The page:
We just read a nice story about residents and a community group working to revitalize the Stockyards neighborhood in Cleveland, which has recently had homes going for as low as $1,500, an increasing supply of empty parcels and no viable plans for redevelopment.
Writing in Communities and Banking (pdf) (the magazine of the Federal Reserve of Boston), Matt Martin and Zachariah Starnik of the Stockyard Redevelopment Organization describe a number of initiatives to stop the downward spiral, from gardens/plantings on city Land Bank parcels with grants and other financial assistance; a collaborative effort between Stockyard and the Ohio State University extension to conduct phyto-remediation (using different types of plant life to cleanse soil) on lots with soil contamination; and a plan that calls for a neglected urban street and adjacent vacant parcels to be developed into a viable green space and corridor. (Stockyard developed a plan that shaped these efforts earlier.)
Most of the article, however, is about a group of citizens in the 48th Street Block Club that led the creation of several gardens on private lots. First, the group pressured the city to tear down abandoned and troublesome buildings and then, without city approval or denial, it started planting gardens on the properties, giving the empty areas an aesthetic turnaround and growing some food for locals in the process. As the article notes:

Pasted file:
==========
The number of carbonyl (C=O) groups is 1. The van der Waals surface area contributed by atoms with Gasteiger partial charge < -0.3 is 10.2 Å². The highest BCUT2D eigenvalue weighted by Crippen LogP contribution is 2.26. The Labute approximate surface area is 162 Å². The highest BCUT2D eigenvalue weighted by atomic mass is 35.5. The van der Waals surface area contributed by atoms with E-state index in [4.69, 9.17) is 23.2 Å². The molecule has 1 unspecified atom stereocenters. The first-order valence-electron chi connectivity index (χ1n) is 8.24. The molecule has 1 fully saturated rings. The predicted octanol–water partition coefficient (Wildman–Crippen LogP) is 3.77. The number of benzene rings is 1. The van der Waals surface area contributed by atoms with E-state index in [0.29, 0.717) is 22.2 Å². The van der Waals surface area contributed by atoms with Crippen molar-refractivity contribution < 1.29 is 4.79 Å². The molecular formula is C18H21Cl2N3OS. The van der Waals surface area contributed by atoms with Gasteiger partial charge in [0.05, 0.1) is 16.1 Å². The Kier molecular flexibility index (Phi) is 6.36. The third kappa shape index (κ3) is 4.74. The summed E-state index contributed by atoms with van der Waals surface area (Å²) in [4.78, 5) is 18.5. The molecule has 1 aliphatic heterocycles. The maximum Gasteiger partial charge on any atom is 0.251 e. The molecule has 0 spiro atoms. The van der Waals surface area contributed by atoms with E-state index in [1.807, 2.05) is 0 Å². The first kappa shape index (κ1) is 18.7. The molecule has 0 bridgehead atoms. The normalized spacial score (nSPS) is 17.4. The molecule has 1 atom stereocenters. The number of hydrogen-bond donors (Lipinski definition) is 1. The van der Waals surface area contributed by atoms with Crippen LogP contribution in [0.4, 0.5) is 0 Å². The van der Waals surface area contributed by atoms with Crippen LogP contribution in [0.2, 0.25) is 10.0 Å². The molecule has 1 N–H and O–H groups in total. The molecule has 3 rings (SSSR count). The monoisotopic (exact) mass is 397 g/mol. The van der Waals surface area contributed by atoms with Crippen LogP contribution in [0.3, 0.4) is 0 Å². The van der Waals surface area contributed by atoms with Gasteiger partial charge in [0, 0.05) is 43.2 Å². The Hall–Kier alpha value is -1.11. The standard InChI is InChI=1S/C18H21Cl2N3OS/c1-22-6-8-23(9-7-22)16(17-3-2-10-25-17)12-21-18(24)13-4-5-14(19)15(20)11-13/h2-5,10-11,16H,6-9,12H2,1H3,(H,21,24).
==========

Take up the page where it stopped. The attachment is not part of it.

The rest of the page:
Revitalization of the lots has improved their appearance and removed a number of former safety risks. The lots have become not only a valuable food resource but also a wellspring of pride. They have united the neighborhood in a single cause, becoming a visible symbol of the neighborhood’s collective power. “We’ve done a lot with a little,” says one club member…….
While no one would claim that merely planting gardens will save a neighborhood, in an area hit by multiple foreclosures every little bit helps. As Art Ledger says, “It’s progress. You’re going to have things that go backwards, too. But we’re ready.”
Just stopping the downward spiral (or “cumulative causation” in economic terms) is in itself a start on the path to revitalization. It is not at all impossible that demand may increase again in this centrally located, historic and “old urbanist” neighborhood in a metro area of 2.3 million people.